“Traditional Belief and Healing Systems in a Changing World: an Interdisciplinary Approach”: The 9th Conference of the International Society for Shamanistic Research (ISSR)
May 27th – 30th 2009, Anchorage AL (USA)
Hosted by the University of Alaska Anchorage,
Attended by scholars and practitioners from around the globe, the conference was truly international: Japan, China, Taiwan, Mongolia, Russia, Australia, Poland, Hungary, Finland, Germany, Italy, Greece, and Sweden. Well-known American scholars participated, including Plenary Session speaker: Marjorie Mandelstam Balzer (Georgetown University), Expanding Credibility for Traditional Belief and Healing Systems in a Changing World and Keynote Speaker: David S. Whitley (Tehachapi, CA), Cave Paintings and the Human Spirit: The Origins of Creativity and Belief.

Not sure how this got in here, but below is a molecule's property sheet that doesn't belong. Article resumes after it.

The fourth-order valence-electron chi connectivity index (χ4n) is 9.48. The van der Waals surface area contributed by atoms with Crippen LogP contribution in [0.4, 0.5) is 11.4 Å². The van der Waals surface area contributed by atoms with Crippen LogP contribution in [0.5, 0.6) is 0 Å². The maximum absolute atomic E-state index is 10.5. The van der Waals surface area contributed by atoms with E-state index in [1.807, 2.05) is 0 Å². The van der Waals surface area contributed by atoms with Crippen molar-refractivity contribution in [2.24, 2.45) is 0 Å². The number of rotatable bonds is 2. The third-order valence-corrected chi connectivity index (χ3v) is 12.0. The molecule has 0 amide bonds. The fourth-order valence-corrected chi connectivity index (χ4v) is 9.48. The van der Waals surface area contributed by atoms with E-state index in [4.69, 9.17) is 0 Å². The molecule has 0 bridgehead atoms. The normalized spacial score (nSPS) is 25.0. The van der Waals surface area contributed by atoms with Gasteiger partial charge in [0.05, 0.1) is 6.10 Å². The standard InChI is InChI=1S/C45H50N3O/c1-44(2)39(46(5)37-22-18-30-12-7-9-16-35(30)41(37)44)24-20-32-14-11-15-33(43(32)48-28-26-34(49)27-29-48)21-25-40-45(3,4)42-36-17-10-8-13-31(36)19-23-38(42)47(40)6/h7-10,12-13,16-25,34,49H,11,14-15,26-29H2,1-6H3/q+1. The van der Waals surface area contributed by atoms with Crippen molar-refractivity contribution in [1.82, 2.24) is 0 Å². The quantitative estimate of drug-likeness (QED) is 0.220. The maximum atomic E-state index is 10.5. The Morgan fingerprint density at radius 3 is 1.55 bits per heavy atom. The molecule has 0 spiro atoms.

International perspectives included a session comparing traditional Athabaskan and Siberian Ket spiritual culture. The papers given by Edward Vajda, Alexandra Maloney, Jim McNeley and Olga Kazakevich united findings from recent fieldwork with new comparative analyses of data gathered by earlier anthropologists. Attended by thirty participants, the session helped unite the study of shamanism on disparate continents.
The Conference highlighted the shamanic heritage of indigenous peoples in both traditional and contemporary contexts. Sessions were open to non-members, especially Native Alaskans; UAA faculty and students also participated at no charge. The mix of participants and attendees supported the ongoing cultural, educational, and research activities of the Alaska Native Heritage Center. Alaska Native participants in the session “Alaska Forum on Repatriation and Shamanism” included Bob Sam, Kathleen Graves, Rita Blumenstein, Rosita Worl, Kyle Wark, Elaine Abraham and Judy Ramos.